First, the condition of the Law is, “do this and live.”

The condition of the gospel is, “believe and live.” The condition of the Law is much more difficult, the condition of the of the Gospel is more easy, and therefore the sin committed against the Law is less heinous than the sin against the Gospel.

Secondly, the command of the Law cost God nothing but is word, but the command in the Gospel cost him the Death of his Son.

Thirdly, when we broke the Law we did it in the loins of Adam, with whom we accompanied our voices and consent, but when we reject the Gospel we do it in our own persons.

Fourthly, when the Law was broken there was but one breach to God, but in rejecting of the Gospel there is a double Law transgressed, for when we had cast ourselves into a desperate condition with Adam, God offered us an help and means of recovery, now the refusing of this makes sin the greater, by how much the more the mercy is the greater, with the Angels God’s intent was to exercise only a single mercy, and therefore a peremptory command was given them, “If you will obey you shall live.” But now this was not only offered to mankind, but a second mercy was also offered a greater then ever was offered to the Angels, now God offers you a board to swim upon, after ship-wreck; to the Angels God would show but one kind of mercy, to mankind a double mercy, a sparing mercy, a merciful mercy, and so a severer kind of judgment upon the refusal of it; and therefore reprobates that live in the Church shall exceed the Devils in Hell in judgment, because they have had more mercy tendered to them ever the Devils had, and therefore in this respect God will exercise on them a more severe kind of justice. Let all these things teach you how dangerous it is to disobey the Gospel and to refuse Christ.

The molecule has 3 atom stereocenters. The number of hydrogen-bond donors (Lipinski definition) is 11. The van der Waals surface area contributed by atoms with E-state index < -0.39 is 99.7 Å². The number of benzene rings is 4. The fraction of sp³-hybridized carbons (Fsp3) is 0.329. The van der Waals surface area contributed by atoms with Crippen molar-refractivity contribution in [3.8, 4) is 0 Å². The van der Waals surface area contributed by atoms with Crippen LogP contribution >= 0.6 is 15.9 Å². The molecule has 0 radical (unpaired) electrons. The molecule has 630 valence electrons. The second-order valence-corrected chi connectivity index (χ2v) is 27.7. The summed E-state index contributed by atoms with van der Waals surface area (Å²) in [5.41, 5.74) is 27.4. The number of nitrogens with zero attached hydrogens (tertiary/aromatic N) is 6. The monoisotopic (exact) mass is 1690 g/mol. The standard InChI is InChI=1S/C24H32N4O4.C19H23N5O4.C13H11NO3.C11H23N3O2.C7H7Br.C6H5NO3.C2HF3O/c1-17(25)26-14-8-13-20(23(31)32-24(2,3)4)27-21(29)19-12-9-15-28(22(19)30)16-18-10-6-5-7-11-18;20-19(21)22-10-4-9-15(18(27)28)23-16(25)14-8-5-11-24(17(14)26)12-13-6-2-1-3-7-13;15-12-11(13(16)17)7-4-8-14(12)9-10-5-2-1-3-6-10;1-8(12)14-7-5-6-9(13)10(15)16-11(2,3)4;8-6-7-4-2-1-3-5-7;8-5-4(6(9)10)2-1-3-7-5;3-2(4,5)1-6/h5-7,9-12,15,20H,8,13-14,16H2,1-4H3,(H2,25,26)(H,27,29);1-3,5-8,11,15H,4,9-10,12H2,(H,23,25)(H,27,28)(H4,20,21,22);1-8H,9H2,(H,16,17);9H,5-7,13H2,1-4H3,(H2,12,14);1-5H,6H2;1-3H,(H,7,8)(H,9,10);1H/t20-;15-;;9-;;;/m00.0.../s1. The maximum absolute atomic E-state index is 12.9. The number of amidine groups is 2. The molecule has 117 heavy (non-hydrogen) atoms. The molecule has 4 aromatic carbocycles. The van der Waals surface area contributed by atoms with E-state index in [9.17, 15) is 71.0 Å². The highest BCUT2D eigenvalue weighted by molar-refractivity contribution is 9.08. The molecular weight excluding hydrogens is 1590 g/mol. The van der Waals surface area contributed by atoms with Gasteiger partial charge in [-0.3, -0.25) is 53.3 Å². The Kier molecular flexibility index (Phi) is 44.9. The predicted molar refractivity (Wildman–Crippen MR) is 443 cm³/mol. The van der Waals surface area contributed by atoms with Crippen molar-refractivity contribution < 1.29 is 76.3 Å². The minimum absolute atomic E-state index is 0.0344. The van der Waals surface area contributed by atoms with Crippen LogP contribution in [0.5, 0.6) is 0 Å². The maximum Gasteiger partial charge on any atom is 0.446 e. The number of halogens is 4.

Thirdly, you are to consider that Christ who is offered unto you is the chief of all God’s works, the utmost end that God propounded to himself in making mankind, it is he that is the top of his Father’s glory, in whom the glory of God most shines; therefore be assured God will not lose his chief glory, he will not lose one jot of his glory, much less the principal part of it, and therefore he that refuses Christ, contemns the chief of God’s works, and lays the chief of his glory in the dust, and therefore God will not suffer that to be done without great judgment.